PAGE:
Last summer we visited the hometown of my mother-in-law, in the north of Kazakhstan near Semey, for a memorial service. It was once a thriving farming village of a few thousand people, but after the fall of the Soviet Union, it collapsed like everything else, and the place became a ghost town. Now, just a few old people still live there amidst the ruins.
Relatives from around the country came for the service, and while everyone was preparing for the big festive meal, I walked around the village with my uncle-in-law, inviting the few people who still lived there for the party. He showed me around: where his house used to stand, where his fields once were, where they swam in the river and where his street once was.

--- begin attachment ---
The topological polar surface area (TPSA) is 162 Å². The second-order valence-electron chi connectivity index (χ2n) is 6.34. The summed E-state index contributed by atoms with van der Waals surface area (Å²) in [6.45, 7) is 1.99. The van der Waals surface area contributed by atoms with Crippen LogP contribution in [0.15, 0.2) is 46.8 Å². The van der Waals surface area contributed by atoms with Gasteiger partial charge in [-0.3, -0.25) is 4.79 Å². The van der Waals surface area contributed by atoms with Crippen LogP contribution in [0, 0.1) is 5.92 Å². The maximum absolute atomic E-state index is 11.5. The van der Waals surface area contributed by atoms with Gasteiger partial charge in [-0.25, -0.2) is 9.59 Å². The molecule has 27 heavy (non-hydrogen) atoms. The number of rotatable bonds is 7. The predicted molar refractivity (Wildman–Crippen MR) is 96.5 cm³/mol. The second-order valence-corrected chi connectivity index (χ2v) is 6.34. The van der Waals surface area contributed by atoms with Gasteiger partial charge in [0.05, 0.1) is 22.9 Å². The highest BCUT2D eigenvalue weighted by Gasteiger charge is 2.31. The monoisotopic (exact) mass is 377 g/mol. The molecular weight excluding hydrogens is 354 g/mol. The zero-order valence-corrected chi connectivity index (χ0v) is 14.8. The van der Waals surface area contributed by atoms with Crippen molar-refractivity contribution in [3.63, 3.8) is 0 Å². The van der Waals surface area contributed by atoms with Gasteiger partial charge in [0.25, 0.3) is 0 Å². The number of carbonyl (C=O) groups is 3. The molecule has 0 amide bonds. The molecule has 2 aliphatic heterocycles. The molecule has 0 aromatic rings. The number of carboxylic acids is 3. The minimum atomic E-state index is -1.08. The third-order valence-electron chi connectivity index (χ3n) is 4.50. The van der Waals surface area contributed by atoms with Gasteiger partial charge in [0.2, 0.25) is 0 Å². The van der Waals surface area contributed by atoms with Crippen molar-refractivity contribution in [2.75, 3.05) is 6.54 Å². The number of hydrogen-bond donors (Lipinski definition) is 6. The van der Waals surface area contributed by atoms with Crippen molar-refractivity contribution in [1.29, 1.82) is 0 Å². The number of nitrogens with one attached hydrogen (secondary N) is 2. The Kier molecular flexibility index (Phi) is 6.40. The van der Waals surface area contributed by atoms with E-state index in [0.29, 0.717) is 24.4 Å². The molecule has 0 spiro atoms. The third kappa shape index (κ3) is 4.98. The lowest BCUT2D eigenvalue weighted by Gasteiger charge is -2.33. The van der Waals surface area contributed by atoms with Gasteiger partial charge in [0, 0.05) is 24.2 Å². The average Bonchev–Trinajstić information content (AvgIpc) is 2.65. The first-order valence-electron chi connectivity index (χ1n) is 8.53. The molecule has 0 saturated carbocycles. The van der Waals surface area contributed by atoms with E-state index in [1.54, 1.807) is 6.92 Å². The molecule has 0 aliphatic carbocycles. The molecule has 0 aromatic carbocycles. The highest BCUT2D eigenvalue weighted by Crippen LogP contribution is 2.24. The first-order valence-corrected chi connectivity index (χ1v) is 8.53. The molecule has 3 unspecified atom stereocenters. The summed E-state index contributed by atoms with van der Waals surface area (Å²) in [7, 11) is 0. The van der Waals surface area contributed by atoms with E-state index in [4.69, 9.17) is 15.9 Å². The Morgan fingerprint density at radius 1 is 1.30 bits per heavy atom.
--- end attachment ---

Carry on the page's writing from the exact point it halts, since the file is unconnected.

It really shook me. Of course I knew what a terrible disaster the collapse of the Soviet Union had been for locals, and I had read all about it and discussed it many times. I understood it, intellectually. However, walking through this town that disappeared, with a man talking about his childhood and pointing at ruins and stands of grass, I imagined it was my hometown, and I finally understood the disaster on an emotional level. It really shook me.